Socialisation and Desire

In psychoanalytic theory, on the level of individual psychology, we find compatible ideas about the connection between the self and the world in the work of the German-American psychoanalyst Hans Loewald. Loewald does not start by separating the inner world of the subject from outer reality. On the contrary, in the psychological organisation of the subject—ego, reality, objects and drives—they are created at the same time, in a process where a unitary whole is gradually differentiated by the subject. In this process many versions of both ego and reality will be created and, unless fixations happen, this will allow for a flexible ego-reality integration where earlier versions will remain alive as dynamic resources in later versions (Loewald 1980: 20). This means that the qualities of inner and outer are not given in any direct empirical sense, but are elaborated by the subject in ‘a lifelong process in which not only the meaning but also the constitution and organization of inner and outer are negotiated’ (Chodorow 2003: 903).

It is the work of Hans Loewald and Nancy Chodorow who in particular have informed my understanding of the continuous and creative interchange between the conscious and the unconscious. In their perspective the unconscious is not entirely equated with dynamically repressed emotions and fantasies, since the unconscious is also seen as a creative and generative part of our psychological organisation. This makes us co-creators of meaning and reality, not passive victims of the world. Neither Loewald nor Chodorow’s vision is to replace unconscious life with conscious, but rather to infuse and integrate unconscious life in the conscious. It is this infusion and integration that gives conscious life its depth, texture and richness. Fantasy and reality come to resonate in a way where fantasy deepens and enriches the experience of reality, and reality keeps us rooted and connected in the world (Chodorow 1999: 248). The constant intertwining of the conscious, the preconscious and unconscious, of past and present, self and reality, subject and object are captured by the concept of transference. In Chodorow’s words, transference is the phenomena ‘that we personally endow, animate, and tint, emotionally and through fantasy, the cultural, linguistic, interpersonal, cognitive, and embodied world we experience’ and, by this process, ‘any single thought or feeling simultaneously creates and embeds itself in both realities’ (Chodorow 1999: 244, 14). Thus, feelings are always part of experienced meanings, of the ways in which the subject makes sense—or cannot make sense—of things.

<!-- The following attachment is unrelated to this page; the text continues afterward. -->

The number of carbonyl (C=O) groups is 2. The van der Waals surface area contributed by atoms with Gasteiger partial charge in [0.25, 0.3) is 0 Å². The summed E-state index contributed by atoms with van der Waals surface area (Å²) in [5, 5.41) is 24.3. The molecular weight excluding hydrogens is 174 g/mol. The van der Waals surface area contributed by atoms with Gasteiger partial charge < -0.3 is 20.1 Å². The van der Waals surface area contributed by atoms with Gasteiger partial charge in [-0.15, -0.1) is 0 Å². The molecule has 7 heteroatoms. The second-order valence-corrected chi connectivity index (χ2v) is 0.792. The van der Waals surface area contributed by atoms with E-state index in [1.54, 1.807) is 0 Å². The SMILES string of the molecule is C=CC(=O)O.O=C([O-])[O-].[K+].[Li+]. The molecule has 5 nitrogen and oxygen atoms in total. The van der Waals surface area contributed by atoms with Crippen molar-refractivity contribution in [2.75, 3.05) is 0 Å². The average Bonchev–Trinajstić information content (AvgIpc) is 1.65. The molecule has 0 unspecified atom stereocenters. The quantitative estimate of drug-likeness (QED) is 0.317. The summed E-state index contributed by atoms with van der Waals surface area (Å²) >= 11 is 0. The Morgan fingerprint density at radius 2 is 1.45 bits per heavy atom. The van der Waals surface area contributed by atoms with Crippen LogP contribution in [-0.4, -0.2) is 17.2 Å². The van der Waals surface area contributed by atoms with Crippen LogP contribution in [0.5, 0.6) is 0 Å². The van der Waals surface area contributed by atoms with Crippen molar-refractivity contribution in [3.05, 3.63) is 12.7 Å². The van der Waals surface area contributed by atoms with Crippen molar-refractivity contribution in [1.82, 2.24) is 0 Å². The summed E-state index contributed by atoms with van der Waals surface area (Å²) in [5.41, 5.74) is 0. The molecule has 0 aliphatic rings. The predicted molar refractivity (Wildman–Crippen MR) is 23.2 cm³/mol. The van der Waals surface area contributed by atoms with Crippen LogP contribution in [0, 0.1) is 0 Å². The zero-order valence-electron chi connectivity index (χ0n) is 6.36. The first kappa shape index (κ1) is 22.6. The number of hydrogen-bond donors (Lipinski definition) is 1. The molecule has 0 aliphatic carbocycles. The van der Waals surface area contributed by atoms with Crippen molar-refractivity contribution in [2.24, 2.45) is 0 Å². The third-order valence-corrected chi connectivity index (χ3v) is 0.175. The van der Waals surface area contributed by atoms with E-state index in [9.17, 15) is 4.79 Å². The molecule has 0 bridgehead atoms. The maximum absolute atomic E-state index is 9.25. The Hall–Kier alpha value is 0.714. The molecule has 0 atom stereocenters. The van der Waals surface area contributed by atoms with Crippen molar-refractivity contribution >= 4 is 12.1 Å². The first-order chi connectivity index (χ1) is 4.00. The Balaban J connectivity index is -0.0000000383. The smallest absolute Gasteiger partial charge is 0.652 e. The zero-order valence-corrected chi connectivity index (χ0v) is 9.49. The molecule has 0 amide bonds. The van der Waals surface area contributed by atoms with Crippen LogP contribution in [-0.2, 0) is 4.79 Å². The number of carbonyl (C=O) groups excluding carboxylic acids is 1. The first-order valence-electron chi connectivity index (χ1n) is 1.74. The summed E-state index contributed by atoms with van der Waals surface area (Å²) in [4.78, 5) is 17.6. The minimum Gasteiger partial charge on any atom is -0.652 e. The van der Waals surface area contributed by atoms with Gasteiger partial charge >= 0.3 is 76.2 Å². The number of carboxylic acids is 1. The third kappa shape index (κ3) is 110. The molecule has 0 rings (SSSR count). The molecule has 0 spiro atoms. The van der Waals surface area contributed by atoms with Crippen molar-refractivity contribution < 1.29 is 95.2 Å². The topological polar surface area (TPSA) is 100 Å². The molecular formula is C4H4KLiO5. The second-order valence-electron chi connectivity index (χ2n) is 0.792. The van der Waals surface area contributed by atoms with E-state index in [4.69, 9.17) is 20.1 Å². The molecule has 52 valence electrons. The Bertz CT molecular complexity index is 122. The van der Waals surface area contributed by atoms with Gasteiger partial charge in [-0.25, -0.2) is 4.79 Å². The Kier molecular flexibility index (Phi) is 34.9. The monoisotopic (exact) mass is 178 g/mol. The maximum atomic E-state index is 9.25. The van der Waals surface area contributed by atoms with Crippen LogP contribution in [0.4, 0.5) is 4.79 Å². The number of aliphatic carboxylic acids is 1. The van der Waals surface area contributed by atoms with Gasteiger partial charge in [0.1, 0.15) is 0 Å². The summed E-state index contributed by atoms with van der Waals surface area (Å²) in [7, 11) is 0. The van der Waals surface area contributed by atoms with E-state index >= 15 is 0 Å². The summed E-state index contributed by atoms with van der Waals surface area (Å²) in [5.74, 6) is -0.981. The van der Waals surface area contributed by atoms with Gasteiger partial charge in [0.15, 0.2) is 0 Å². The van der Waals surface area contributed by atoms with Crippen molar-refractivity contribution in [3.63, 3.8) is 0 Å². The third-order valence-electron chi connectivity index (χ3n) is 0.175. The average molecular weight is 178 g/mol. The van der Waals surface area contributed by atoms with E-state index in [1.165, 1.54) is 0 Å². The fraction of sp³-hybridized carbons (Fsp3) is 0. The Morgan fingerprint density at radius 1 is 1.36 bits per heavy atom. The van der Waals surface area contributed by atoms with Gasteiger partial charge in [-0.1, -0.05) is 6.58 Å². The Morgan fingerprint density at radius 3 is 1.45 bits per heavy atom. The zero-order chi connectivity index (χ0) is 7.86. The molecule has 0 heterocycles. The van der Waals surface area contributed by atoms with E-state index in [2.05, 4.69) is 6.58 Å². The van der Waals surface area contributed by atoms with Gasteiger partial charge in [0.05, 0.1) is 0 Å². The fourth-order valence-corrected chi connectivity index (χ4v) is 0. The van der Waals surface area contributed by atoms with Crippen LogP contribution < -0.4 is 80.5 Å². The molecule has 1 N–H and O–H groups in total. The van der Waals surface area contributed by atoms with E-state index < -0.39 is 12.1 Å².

Nancy Chodorow has argued that Hans Loewald together with Erik H. Erikson and others can be seen as representatives of a specific American ‘intersubjective school of ego psychology’, which combines an understanding of the ego functions as integrating and synthesising experience in a creative way, with a relational perspective that sees the self as developed through interpersonal relations and by processes of transference between subject and object (Chodorow 2004). This ego-psychological and object-relational perspective where development is not only seen in terms of instinctual drives or universal conditions for subject formation, but also in terms of relational attachment and culture, and where the unconscious is not only understood as the dynamically repressed, but also as a part of the self that organises and may enrich experience and inform creativity and agency, has been criticised for severing the critical potential in Freud’s theory of desire. Psychoanalytic perspectives indebted to Lacan reject the notions of ego and reality, and talk instead about a radical difference between the conscious and the unconscious. The unconscious is here seen as a site formed by the prohibition and repressing of desire, and it can only express itself in enigmatic and symptomatic ways that are not translatable to consciousness. Whereas conscious identity is doomed to be expressed through language, social categories and norms, ‘the unconscious constantly reveals the “failure” of identity’ (Rose 1986: 90). As subjects, split and cast in socially defined identities, we will always lack something, and the pressure from unconscious desire will push us towards activity, but we do not know what we are looking for and we will never find it other than in momentary and partial ways.